Simple At-Home Shoulder Pain Exercises

Healthy senior couple holding each other's shoulders

Maintaining a strong and healthy upper body as we age is one of the keys to reducing inflammation and pain in our shoulder joints. But, as we get older, it can become difficult to do traditional upper body exercises which tend to rely heavily upon using weights and weight resistance to build up strength. At AROmotion, we believe that daily movement is one of the pillars to maintaining healthy joints as well as overall health and wellness. We also know that exercises have to be modified based on age, experience, and other health factors – which is why we are sharing these simple at-home shoulder pain exercises that can be modified based to fit your particular needs while reducing the risk of injury.

First, let’s get to know the anatomy of the shoulder courtesy of the Arthritis Foundation. The shoulder is made up of three bones: the scapula (shoulder blade), clavicle (collarbone), and humerus (upper arm bone). Two joints in the shoulder allow it to move: the acromioclavicular joint, where the highest point of the scapula (acromion) meets the clavicle, and the glenohumeral joint. The glenohumeral joint is the one most people think of as the shoulder joint. It is formed where a ball (head) at the top of the humerus fits into a shallow cuplike socket (glenoid) in the scapula, allowing a wide range of movement. The surfaces of the bones where the ball and socket meet are covered with smooth, elastic cartilage that absorbs shock and allows the joint to move easily.

The human shoulder

Your shoulders carry a lot of weight, both figuratively and literally, which is why keeping them strong and healthy over time is so important to your long-term wellness. That said, it’s also important to build up strength when starting to do shoulder exercises to help ease the pain so you don’t cause strain or damage. We love these simple at-home shoulder pain exercises because each one can be modified with different weights and the number of reps.

As with any new exercise routine, please consult with your doctor before getting started and do not push your body past its limits. Remember, you will build up strength and flexibility over time.

Warm Up with Shoulder Rolls

This simple movement will help warm up your muscles and shoulder joints and prepare for more challenging movements ahead. You can do this warm-up seated or standing, with or without hand weights. If using hand weights, we suggest starting as light as possible as you build up your strength. Here’s how to do it:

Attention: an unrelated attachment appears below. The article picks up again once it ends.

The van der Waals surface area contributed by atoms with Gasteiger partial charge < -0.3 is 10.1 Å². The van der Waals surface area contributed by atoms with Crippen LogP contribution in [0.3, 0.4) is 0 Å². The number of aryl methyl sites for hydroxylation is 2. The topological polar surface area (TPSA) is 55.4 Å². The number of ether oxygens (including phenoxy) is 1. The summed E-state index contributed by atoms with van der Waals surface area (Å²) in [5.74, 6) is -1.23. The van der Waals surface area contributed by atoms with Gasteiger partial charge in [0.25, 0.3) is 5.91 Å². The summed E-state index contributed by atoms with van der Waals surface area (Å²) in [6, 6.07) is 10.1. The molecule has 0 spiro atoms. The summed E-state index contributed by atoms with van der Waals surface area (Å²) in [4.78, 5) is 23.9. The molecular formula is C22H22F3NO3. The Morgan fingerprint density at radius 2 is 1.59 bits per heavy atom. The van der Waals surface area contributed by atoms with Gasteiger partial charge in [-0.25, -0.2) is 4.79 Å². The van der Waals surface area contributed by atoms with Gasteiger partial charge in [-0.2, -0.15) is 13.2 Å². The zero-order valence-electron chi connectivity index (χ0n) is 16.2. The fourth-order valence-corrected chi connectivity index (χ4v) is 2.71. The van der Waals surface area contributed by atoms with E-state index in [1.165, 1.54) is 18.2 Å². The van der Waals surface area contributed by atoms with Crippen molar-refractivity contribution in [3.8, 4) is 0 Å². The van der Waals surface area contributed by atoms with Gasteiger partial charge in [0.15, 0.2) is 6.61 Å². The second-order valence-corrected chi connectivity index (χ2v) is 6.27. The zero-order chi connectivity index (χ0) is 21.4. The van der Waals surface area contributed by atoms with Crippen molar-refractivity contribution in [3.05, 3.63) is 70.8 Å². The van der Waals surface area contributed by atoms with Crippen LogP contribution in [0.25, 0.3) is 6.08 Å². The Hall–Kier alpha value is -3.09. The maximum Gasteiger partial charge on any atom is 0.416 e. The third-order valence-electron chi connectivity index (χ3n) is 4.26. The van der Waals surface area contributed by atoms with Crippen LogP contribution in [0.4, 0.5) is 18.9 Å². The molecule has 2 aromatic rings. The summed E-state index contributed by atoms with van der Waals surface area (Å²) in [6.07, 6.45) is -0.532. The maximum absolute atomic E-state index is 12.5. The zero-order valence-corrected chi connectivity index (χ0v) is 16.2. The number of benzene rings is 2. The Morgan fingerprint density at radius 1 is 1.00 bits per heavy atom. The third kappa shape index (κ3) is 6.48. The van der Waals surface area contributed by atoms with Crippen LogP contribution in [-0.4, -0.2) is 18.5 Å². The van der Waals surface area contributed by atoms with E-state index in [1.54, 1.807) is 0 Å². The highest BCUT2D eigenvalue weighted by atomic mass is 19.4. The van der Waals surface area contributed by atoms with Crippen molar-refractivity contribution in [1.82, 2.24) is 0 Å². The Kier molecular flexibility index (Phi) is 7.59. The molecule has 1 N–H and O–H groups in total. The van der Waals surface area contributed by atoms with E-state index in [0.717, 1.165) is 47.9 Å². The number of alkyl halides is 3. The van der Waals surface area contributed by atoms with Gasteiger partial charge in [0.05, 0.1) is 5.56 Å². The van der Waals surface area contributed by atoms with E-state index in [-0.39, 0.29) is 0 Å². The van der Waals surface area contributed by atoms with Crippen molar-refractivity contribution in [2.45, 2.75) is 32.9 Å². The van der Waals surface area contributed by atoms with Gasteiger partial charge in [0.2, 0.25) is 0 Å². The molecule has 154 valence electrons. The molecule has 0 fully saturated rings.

• Place your feet hip-distance apart and firmly on the ground, whether you are standing or seated.
  • If using hand weights, hold them securely but without too tight of a grip that may become uncomfortable.
  • Roll your shoulders up towards your ears and take a deep breath in. Then, roll them back, feeling the stretch in your upper back, and exhale.
  • Do one set of 10, then take a break, and repeat if desired and/or able.

Up-Down Shoulder Lifts

This exercise combines traditional shoulder presses with alternating, lower impact movement so your muscles will not tire as quickly. This can also be done seated or standing, with or without hand weights.

  • If using weights, bring your hands up to your shoulders, then lift your arms straight up to the ceiling. Move slowly as you return your hands to your shoulders, taking care to breathe in and out during the movement.
  • Next, drop your arms down straight towards your side slowly, again taking note of your breath, and then move them back up to your shoulders.
  • Repeat the sequence 10-20 times based on your comfort level.

The Shoulder Row

This movement works the arms, shoulders, and upper back and can be done seated or standing, with or without hand weights.

  • Lean forward with a flat back, imagining that someone is pulling a string from your head towards the wall in front of you and from your back towards the wall behind you.
  • Stick your arms out straight ahead and slowly pull them back, keeping your elbows close to your body like you are rowing a boat. Pull back while taking a deep breath in until you can feel your shoulder blades moving closer together, being careful not to over-extend yourself.
  • Slowly move your arms back to your starting position while exhaling.
  • Repeat this movement 10-20 times depending on your comfort level.

Cross Over Shoulder Stretch

Now that you’ve given your shoulders a good workout, it’s time to show them some TLC with a nice, finishing stretch that should be done without hand weights.

  • Whether seated or standing, take a deep breath in and cross one arm over your chest, hooking it with the elbow crease of your opposite arm.
  • Breathe in and out while you feel the stretch and hold for 10-20 seconds.
  • Repeat the movement on the opposite side.
  • You can repeat the sequence 3-5 times or until you feel you’ve achieved a good cool-down stretch.

This simple, low-impact sequence is the perfect way to start a daily shoulder pain exercise routine. Over time, you should notice an increase in your shoulder strength and flexibility which can help decrease shoulder pain from normal, daily wear and tear. If you are experiencing shoulder pain that is not improving from exercises, you should talk with your doctor about your treatment options. Our Board-Certified Physicians are also here to help and can offer a  free consultation to see if you are a candidate for our non-surgical, FDA-approved procedure to treat knee, hip, and shoulder pain. Just fill out the form below and an  AROmotion team member will contact you.

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